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Health Dept. Creates Unit to Probe Illegal Day Care Centers After Baby Dies

 A police officer seen outside 69 Greene St., where a 3-month-old boy died.
A police officer seen outside 69 Greene St., where a 3-month-old boy died.
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DNAinfo/Gwynne Hogan

SOHO — The Department of Health has created a unit to investigate child safety issues after a 3-month-old boy died at an unlicensed day care, the agency told to ABC 7 Eyewitness News.

Karl Towndrow died last week at SoHo Child Care, an unlicensed day care center run by Maryellen Strautmanis out of her loft at 69 Greene St. for 14 years. The Department of Health received a complaint about the center in November 2014, but an investigator failed to find the center and closed the case. 

"There are concerns about how rigorous the inspection process is, and what kind of oversight the Department of Health has over its own personnel," a law enforcement source said.

"What this tragedy signals is that you can operate off the radar without any authority going to come in and find you, even after a specific allegation is made."

Sources said the Department of Investigation and the Manhattan District Attorney's Office began looking into the actions of the DOH investigator last week to see if he actually followed through with agency protocols.

If he followed all the protocols and still failed to find the center, sources said, the DOI may recommend the Health department adopt more stringent protocols.

The Department of Health told ABC 7 on Friday that they are forming a new five-person unit specifically to investigate complaints about child safety, including day care centers. It is not clear when this team is expected to be up and running.

The Health Department did not return calls seeking comment from DNAinfo New York.

Under the current system, different day cares in New York City are regulated by two different agencies, the state's Office of Children and Family Services and the city's Department of Health.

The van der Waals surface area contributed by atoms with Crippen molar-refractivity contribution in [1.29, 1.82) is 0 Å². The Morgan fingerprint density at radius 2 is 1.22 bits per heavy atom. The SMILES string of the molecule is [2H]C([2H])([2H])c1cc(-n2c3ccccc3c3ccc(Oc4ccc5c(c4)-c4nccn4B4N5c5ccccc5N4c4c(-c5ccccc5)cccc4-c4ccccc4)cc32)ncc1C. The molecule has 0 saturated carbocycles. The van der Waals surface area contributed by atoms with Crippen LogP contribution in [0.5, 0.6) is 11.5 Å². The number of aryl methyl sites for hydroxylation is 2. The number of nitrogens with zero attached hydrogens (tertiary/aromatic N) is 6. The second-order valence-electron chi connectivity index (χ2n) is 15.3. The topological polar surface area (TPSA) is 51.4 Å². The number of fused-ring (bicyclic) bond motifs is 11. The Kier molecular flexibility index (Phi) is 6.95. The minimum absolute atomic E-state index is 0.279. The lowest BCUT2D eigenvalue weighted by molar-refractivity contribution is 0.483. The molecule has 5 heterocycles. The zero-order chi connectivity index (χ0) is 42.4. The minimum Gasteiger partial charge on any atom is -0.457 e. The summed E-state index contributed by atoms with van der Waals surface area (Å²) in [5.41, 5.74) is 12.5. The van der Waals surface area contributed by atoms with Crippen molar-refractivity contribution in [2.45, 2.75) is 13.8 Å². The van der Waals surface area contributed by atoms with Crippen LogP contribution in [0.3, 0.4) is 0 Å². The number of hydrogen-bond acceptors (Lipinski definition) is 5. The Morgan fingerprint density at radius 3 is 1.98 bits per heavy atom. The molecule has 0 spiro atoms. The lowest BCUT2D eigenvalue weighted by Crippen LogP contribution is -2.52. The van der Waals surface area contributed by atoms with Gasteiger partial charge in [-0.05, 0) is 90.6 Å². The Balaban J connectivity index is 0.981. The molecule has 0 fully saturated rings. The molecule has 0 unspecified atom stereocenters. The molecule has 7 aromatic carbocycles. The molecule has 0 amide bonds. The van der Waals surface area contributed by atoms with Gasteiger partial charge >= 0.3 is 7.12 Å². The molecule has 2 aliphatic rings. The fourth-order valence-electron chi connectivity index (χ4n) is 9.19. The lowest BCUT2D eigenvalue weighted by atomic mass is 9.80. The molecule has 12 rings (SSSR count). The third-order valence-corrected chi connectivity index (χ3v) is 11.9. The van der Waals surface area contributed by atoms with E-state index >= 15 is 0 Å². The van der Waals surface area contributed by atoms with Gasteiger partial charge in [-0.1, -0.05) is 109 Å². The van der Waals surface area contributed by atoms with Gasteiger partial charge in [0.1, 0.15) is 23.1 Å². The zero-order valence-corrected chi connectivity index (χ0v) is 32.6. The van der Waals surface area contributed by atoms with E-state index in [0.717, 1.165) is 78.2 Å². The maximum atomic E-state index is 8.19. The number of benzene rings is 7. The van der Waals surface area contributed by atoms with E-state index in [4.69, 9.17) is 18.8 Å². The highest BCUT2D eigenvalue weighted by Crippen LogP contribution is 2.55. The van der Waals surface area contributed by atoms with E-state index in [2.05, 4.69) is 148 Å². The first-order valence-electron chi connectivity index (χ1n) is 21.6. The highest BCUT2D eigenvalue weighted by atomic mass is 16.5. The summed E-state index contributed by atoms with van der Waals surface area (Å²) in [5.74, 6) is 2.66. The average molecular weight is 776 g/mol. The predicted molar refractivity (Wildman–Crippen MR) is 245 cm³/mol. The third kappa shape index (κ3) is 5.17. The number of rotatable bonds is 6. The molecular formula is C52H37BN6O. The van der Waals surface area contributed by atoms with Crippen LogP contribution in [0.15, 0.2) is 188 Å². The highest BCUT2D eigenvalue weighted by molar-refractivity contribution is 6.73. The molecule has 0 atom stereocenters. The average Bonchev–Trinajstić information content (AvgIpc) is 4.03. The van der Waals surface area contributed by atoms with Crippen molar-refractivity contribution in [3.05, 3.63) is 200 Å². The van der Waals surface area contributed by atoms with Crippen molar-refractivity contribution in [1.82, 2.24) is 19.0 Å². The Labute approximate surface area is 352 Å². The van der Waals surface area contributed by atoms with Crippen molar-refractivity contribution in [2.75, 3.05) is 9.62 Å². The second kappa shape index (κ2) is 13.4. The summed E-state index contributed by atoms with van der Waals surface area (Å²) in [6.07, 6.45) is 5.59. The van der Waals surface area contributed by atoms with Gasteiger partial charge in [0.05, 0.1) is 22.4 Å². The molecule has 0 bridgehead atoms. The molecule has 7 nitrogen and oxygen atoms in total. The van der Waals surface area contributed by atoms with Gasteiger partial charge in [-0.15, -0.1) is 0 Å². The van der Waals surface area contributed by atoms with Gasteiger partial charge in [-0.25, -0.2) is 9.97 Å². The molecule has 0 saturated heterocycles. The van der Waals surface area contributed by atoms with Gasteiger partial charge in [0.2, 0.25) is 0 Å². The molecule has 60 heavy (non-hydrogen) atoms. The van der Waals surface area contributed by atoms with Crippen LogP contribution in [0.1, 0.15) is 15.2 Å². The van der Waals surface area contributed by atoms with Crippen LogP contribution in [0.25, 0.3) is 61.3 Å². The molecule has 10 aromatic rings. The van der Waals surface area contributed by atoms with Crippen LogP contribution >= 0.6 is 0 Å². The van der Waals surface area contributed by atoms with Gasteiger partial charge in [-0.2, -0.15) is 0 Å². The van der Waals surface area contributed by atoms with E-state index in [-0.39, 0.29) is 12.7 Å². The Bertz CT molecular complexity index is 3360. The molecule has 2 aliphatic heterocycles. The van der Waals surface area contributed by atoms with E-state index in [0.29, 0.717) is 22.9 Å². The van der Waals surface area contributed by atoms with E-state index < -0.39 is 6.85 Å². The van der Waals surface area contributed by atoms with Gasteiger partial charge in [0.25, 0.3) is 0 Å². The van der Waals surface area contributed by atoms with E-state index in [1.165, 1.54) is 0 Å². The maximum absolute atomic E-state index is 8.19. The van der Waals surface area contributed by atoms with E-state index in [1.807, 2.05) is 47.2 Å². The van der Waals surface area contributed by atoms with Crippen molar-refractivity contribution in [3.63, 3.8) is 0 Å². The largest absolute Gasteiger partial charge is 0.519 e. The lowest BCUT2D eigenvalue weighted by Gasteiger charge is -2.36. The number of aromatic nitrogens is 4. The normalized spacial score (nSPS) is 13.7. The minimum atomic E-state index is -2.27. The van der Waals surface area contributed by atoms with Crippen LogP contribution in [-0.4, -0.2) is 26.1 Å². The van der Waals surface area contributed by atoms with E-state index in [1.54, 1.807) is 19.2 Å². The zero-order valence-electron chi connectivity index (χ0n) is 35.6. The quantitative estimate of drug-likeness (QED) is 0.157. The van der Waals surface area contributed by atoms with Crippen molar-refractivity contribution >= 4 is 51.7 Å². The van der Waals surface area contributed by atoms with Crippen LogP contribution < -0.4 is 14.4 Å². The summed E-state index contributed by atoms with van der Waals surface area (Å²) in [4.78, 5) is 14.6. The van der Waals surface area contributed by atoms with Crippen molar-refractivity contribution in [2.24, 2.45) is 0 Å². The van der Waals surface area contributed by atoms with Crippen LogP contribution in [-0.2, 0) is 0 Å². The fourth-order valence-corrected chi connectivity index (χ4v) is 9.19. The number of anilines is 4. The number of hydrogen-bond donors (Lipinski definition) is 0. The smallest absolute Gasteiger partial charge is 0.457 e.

The Office of Children and Family Services is responsible for licensing all home-based day cares in New York City and around the state, while the Department of Health is responsible for issuing permits to all day cares that are operated with more than 16 children or are operating outside a home.

But the Health Department is tasked with inspecting all day cares in New York City, including those that are licensed by the state.

The agency declined to release data about how many licensed and/or permitted day care centers are operating in the city, despite multiple inquiries by DNAinfo New York over the past week.

A DOH spokesman did say on Monday that the department had received 455 complaints about unlicensed day cares since 2013: 192 in 2013, 186 in 2014, and 77 so far this year.

They have substantiated 123 of those complaints since 2013, shuttering 57 day cares in 2013, 49 in 2014, and 17 so far this year.

The closure numbers were first reported by Eyewitness News. The news program said DOH gave them the information late Friday evening, after not answering questions for several days.

Sources said they see cause for concern if the current DOH system could allow Strautmanis's SoHo Child Care Inc. to slip through the cracks even after a tipster called in a complaint in November 2014 about it operating illegally.

The child care, which has since been orded to cease operations, had a high-profile online presence, including glowing reviews on Yelp, as well as an article in the New York Times.

"It is not like this day care center was underground," a law enforcement official said. "What then is wrong with the rules and inspection process that are in place?

"That is what concerns us. We are talking about the lives of infants and children."